Hope 2021 will be a better year. As a kid under 12, how did you make money for stuff your parents couldn’t afford?

Talk about your new shoes, new car, or UFO's!
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olds442jetaway
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Hope 2021 will be a better year. As a kid under 12, how did you make money for stuff your parents couldn’t afford?

Post by olds442jetaway »

Picked strawberries for 5 cents a basket, shoveled snow for the neighbors, scaled baseball cards, played marbles, made Christmas Wreaths, mowed lawns, fixed up trashed bicycles and sold them, caught nightcrawlers at night or dug sandworms and sold them to fisherman who were low on bait. Probably a few more, but that’s what comes to mind. All of the above would be from age 8-11. Finally saved enough to buy my English 3 speed bicycle. 39.95. A lot of money back then.

onemoretry
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Post by onemoretry »

Had a paper route, and delivered newspapers.

billryan
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Post by billryan »

I would do some odd jobs for neighbors- watering their flowers when they went away for a few days, cutting lawns, so on. One year, my neighbor offered me $5 to paint a fence. As I usually got about $1 a day ,this was a jackpot. Especially since he paid me in advance. I'm starting two friends to Royal Crown Colas( 12 cents each as opposed to the White Rock that ran a dime each) when one of them says he would have done it for $3. A light went off and I hired him. $3 when the job was done.
Although both of my parents had large families, we really only saw my Mom's side and they spoiled us. My favorite Aunt came by about once a week, and would bring a bag of goodies- comics and baseball cards, a matchbox car or whatever was by the cash register.
My first real job was going into ninth grade I got the job of answering phones in the church rectory. I worked three nights and made $11 a week. I banked $8 a week , and $3 a week spending money undoubtedly helped my popularity as few of my friends had jobs.
In HS I was too busy with sports to have a regular job during the school year, but one summer I worked at Shea Stadium. I got lucky because that season, the Mets and Yankees played there so there was a lot of work. I didn't really save for things, I just saved. If I wanted something, my parents would usually buy it and tell me I had to do extra chores to work it off.

To quote a great English writer- "I think 21 is going to be a good year"

olds442jetaway
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Post by olds442jetaway »

I also had a TV guide route, but I had just turned 12 then. Back then, TV Guide was 15 cents. I got a few cents for each one delivered. Tips were good. One or two neighbors gave ne a quarter instead of 15 cents and many of the others, 20 cents. I also picked up a few side jobs from those neighbors and because of that route that went about a mile in various directions, I met my first girlfriend. We remained lifelong friends, and she ran the class reunions. Sadly, she passed last year. She started smoking in high school and never stopped.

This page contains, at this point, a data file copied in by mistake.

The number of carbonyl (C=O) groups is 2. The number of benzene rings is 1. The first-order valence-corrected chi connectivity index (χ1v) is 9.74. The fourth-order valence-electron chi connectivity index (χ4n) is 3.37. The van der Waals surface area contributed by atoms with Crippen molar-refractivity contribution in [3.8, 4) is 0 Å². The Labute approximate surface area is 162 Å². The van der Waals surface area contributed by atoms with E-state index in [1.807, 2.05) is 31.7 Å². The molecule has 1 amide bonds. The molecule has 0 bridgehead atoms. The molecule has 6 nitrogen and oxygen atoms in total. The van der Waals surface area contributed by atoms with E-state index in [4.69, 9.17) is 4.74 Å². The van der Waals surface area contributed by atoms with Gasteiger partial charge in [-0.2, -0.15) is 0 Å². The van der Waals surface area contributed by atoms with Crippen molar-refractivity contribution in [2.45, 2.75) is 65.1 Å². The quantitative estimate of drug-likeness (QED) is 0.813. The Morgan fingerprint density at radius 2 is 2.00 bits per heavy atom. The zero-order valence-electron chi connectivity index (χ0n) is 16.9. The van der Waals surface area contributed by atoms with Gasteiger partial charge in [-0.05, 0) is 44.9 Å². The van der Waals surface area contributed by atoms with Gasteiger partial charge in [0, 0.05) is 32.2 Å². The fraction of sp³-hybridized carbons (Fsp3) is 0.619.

billryan
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Post by billryan »

My Sophomore year in HS, a friend was working in a pretty fancy Italian restaurant as a dishwasher when he called me one Sunday afternoon. One of the busboys had called in sick and the owner offered him the job but only if he got a replacement to wash dishes. I jumped on the chance as I always liked money.
It was horrible work- scrubbing pots and pans, and the kitchen was really hot. The only nice thing was the cook fed me really well. I started in the late afternoon and didn't get out of there until well after midnite. Went in a few days later and was shocked by how little I got paid. I think it was around $1.65 an hour, but they took out taxes and FICA and deducted $1 for my meal as well as not paying me for my thirty-minute break. Where I was thinking I'd made $20, I ended up with about $11. I couldn't believe anyone would work all day for $11. They called me a few times to see if I was available for a shift here and there, but I never was and they soon stopped calling.
I never heard of a tv guide route, I'm pretty sure they didn't have them in Queens. In my neighborhood, they had the Daily News which was in the morning, and the Long Island Press in the afternoon, so two kids out of a few hundred worked paperboy routes.

olds442jetaway
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Post by olds442jetaway »

Yeah, the TV guide was really easy to transport in the bike baskets. Back then in the late 1950’s, there were lots of stay at home moms. They were thrilled to get the guide to check out the latest Soap Operas. My mom was a stay at home mom and watched As The World Turns more years than I can count while doing housework. Black and white TV of course. I also got a few rare coins doing the route and some Indian head pennies sometimes. The best was a 1909s penny, no vdb, and a 1926s Buffalo nickel. One more a 1922 penny. All good ones. The 1916d Mercury Dime was in really poor condition unfortunately.

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